Two weeks ago, I wrote about the troubling signs of bipartisan support in favor of U.S. foreign aid cuts – cuts that threaten to undermine the remarkable impact that less than 1% of the U.S. budget has on improving the lives of the world’s poorest. Today brings mixed news, and it leaves me both hopeful and frustrated.
First, the good news: last week, the House introduced H.R. 3159, also known as the Foreign Aid Transparency and Accountability Act of 2012. Introduced by Reps. Howard Berman, (D – CA-28) and Ted Poe (R – TX-2), the Bill has strong bipartisan support, with thirty co-sponsors spanning the widest reaches of the ideological spectrum. The Bill seeks to enhance the accountability and transparency of U.S. foreign aid programs through two major reforms. First is a uniform set of metrics for monitoring and evaluation: it guides the President, Department of State, USAID, Millennium Challenge Corporation and the Department of Defense to
“…evaluate the performance of United States foreign assistance programs and their contribution to policy, strategies, projects, program goals, and priorities undertaken by the Federal Government, to foster and promote innovative programs to improve the effectiveness of such programs, and to coordinate the monitoring and evaluation processes of Federal departments and agencies that administer such programs.”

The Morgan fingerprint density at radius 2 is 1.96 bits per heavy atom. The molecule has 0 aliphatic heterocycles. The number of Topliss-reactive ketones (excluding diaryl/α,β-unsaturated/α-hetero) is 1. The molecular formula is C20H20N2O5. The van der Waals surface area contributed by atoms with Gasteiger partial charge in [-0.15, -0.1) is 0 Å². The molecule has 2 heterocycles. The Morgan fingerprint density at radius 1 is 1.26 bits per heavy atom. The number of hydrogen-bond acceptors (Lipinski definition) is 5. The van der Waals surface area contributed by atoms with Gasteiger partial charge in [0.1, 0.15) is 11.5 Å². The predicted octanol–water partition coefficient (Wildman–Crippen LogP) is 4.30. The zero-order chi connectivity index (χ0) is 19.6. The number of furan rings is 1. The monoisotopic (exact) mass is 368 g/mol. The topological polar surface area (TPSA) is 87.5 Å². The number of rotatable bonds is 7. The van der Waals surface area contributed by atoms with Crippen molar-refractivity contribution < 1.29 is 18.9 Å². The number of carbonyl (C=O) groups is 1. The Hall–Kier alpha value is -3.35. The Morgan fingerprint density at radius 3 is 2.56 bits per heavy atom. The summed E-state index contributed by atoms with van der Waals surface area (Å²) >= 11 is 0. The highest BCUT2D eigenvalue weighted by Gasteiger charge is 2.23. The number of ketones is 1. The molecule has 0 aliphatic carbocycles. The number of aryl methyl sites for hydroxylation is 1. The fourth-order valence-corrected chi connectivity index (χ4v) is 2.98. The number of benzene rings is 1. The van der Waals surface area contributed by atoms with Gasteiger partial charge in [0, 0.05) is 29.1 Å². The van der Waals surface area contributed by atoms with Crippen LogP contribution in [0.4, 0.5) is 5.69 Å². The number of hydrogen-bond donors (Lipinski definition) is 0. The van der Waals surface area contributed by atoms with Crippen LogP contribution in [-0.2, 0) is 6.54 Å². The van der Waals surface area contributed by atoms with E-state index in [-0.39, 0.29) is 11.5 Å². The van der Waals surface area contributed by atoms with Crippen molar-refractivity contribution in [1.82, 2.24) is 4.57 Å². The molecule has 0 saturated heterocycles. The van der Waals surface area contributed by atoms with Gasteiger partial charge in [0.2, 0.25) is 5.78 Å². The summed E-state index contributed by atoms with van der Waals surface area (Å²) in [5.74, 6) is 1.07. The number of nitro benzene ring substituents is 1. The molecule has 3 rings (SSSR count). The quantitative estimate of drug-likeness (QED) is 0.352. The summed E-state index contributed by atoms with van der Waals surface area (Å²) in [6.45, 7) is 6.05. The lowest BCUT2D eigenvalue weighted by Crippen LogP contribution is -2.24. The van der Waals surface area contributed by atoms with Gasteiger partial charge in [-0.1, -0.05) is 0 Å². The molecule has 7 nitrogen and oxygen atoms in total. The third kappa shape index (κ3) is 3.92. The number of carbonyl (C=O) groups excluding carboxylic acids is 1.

Second is the establishment of a website “to make publicly available comprehensive, timely, comparable, and accessible information on United States foreign assistance programs.” The website enhances the existing Foreign Assistance Dashboard to include information on a program-by-program and country-by-country basis, as well as “country assistance strategies, annual budget documents, congressional budget justifications, actual expenditures, and reports and evaluations for such programs.”
H.R. 3159 signals that Democrats and Republicans alike understand the value of putting resources into proper evaluation of programs in order to prioritize efficiency and effectiveness. It also recognizes that both Congress and the American public have the right to know where foreign aid money is being spent, and how.
Contrast this approach with those taken by the Republican candidates for President during Tuesday’s primary debate in Las Vegas. An audience member asked the candidates:
“The American people are suffering in our country right now. Why do we continue to send foreign aid to other countries when we need all the help we can get for ourselves?”
The answers prompted sustained applause from the audience:
Rick Perry: “I think it’s time for this country to have a very real debate about foreign aid….and I think it’s time for us to have a very serious discussion about defunding the United Nations…”
Mitt Romney: “Part of [foreign aid] is humanitarian aid around the world. I happen to think it doesn’t make a lot of sense for us to borrow money from the Chinese to go give to another country for humanitarian aid. We ought to get the Chinese to take care of the people…we’re spending more on foreign aid than we ought to be spending…”